Why Cheap Clothes Come At A High Environmental Cost

Why Cheap Clothes Come At A High Environmental Cost
Photo credit: Filipe Garcia, Pardilhó Textile Heaven. Flickr

The overabundance of fast fashion—readily available, inexpensively made clothing—has created an environmental and social justice crisis, the authors of a new paper argue.

“From the growth of water-intensive cotton, to the release of untreated dyes into local water sources, to worker’s low wages and poor working conditions, the environmental and social costs involved in textile manufacturing are widespread,” says coauthor Christine Ekenga, assistant professor at the Brown School at the Washington University in St. Louis.

“This is a massive problem,” Ekenga says. “The disproportionate environmental and social impacts of fast fashion warrant its classification as an issue of global environmental injustice.”

Globally, consumers purchase 80 billion pieces of new clothing each year, which translates to $1.2 trillion annually for the global fashion industry. China and Bangladesh assembles the majority of these products. The United States consumes more clothing and textiles than any other nation in the world.

Approximately 85 percent of the clothing Americans use, nearly 3.8 billion pounds annually, is sent to landfills as solid waste, amounting to nearly 80 pounds per American per year.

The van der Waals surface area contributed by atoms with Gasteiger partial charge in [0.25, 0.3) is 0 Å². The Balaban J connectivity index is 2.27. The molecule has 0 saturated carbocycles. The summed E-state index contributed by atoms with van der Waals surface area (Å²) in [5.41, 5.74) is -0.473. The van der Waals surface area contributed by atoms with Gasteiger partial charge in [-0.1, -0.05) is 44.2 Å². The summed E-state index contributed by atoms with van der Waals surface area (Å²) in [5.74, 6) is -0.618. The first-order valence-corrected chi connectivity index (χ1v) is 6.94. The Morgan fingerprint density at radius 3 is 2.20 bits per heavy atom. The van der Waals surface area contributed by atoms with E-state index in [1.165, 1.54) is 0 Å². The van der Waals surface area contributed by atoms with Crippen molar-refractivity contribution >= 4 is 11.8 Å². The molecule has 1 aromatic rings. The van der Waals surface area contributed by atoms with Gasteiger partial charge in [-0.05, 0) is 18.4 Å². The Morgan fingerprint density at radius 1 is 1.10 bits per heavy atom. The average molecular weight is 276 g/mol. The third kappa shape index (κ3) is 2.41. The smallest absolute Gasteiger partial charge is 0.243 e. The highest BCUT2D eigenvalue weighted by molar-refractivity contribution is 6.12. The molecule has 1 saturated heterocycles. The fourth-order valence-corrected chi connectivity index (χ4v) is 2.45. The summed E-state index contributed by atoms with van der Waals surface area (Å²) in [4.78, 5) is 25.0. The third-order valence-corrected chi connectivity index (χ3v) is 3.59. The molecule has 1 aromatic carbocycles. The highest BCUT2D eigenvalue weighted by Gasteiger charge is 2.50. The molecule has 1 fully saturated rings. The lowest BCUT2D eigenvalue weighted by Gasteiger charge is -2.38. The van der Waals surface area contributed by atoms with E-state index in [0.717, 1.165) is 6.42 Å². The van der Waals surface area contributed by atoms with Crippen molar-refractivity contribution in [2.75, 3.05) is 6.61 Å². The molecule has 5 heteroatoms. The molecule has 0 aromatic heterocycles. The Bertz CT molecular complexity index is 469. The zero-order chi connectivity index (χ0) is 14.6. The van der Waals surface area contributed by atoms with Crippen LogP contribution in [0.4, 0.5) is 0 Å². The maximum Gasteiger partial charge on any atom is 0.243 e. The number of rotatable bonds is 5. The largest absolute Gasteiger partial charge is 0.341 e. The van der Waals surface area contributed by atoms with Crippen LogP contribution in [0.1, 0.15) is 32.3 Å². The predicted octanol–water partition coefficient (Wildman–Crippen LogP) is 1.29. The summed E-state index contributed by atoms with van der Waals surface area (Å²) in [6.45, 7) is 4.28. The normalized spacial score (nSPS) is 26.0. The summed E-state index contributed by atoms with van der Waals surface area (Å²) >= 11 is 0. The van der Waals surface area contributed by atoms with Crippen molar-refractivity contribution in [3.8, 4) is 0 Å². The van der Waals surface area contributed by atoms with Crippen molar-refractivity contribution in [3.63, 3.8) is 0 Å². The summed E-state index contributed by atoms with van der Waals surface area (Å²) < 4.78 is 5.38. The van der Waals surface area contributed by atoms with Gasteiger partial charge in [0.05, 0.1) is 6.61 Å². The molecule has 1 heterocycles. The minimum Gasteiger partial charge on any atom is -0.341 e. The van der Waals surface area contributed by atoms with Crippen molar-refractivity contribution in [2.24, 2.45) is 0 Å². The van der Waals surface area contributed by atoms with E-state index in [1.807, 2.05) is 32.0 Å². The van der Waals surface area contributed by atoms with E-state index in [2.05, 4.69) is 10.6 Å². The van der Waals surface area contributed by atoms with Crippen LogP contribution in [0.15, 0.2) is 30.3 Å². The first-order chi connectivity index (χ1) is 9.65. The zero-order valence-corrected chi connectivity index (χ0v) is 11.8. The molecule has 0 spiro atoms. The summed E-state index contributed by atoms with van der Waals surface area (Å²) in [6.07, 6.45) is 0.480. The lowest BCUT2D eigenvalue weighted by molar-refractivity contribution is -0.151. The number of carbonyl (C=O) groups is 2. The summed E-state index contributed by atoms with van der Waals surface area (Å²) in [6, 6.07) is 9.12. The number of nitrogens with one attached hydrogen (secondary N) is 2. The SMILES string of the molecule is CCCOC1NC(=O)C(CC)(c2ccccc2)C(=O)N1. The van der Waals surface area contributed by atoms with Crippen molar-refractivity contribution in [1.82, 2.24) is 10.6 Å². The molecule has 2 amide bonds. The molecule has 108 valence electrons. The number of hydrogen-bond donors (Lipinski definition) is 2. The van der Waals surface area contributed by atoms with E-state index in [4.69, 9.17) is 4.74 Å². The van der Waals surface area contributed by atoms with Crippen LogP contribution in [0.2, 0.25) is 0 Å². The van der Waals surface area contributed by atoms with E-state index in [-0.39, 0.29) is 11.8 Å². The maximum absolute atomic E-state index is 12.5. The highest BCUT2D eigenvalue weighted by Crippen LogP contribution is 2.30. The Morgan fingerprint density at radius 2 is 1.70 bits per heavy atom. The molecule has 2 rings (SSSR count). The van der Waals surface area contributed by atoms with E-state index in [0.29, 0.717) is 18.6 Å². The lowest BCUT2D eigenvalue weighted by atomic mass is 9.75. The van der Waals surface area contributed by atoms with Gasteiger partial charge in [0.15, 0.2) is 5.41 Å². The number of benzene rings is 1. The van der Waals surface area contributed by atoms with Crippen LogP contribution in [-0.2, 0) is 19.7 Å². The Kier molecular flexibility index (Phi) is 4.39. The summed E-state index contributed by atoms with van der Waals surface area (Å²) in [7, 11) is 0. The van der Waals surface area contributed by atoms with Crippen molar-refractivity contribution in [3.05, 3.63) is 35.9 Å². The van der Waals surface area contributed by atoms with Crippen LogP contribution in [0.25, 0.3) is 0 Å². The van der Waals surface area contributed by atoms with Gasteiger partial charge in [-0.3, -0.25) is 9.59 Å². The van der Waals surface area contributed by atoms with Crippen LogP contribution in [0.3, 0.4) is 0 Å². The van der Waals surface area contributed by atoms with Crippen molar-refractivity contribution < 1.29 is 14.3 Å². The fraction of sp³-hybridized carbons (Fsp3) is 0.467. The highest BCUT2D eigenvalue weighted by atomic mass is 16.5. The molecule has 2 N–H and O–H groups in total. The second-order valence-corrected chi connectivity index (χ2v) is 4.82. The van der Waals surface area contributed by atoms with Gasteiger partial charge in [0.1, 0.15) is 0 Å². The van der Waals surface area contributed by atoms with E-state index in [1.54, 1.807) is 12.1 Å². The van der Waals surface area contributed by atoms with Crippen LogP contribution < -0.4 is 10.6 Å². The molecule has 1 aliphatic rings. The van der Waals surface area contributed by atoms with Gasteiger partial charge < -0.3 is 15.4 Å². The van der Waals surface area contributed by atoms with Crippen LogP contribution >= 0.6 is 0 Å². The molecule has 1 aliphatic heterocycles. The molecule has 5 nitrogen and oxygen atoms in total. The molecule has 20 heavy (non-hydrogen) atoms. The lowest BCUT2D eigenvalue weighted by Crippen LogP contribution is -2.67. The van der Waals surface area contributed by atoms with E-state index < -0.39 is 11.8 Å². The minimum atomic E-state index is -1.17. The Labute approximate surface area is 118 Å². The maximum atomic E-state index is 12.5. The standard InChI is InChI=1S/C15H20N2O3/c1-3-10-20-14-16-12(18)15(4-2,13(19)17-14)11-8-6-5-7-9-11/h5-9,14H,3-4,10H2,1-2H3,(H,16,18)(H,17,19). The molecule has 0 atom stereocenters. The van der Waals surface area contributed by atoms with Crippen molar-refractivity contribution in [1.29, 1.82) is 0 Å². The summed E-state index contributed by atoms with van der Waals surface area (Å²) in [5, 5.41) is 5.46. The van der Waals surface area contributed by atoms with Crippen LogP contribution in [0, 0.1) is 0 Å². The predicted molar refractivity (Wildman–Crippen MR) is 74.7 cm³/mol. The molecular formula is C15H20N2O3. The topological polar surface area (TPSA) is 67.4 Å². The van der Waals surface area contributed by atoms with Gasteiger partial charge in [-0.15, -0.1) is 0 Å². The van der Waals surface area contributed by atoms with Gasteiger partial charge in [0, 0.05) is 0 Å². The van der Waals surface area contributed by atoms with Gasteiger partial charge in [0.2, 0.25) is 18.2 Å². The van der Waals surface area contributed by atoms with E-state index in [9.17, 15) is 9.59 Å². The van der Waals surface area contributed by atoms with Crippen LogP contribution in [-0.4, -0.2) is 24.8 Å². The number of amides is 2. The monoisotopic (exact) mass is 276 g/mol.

Approximately 85 percent of the clothing Americans use, nearly 3.8 billion pounds annually, is sent to landfills as solid waste (why cheap clothes come at a high environmental cost)Image by vkingxl on Pixabay

In the paper, Ekenga and her coauthors say that negative consequences at each step of the fast-fashion supply chain have created a global environmental justice dilemma.


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“While fast fashion offers consumers an opportunity to buy more clothes for less, those who work in or live near textile manufacturing facilities bear a disproportionate burden of environmental health hazards,” the authors write.

“Furthermore, increased consumption patterns have created millions of tons of textile waste in landfills and unregulated settings. This is particularly applicable to low- and middle-income countries (LMICs) as much of this waste ends up in second-hand clothing markets. These LMICs often lack the supports and resources necessary to develop and enforce environmental and occupational safeguards to protect human health.”

In the paper, the researchers discuss the environmental and occupational hazards during textile production, particularly for those in LMICs, and the issue of textile waste. They also address a number of potential solutions, including sustainable fibers, corporate sustainability, trade policy, and the role of the consumer.

Article Source

The paper appears in the journal Environmental Health

Source: Washington University in St. Louis

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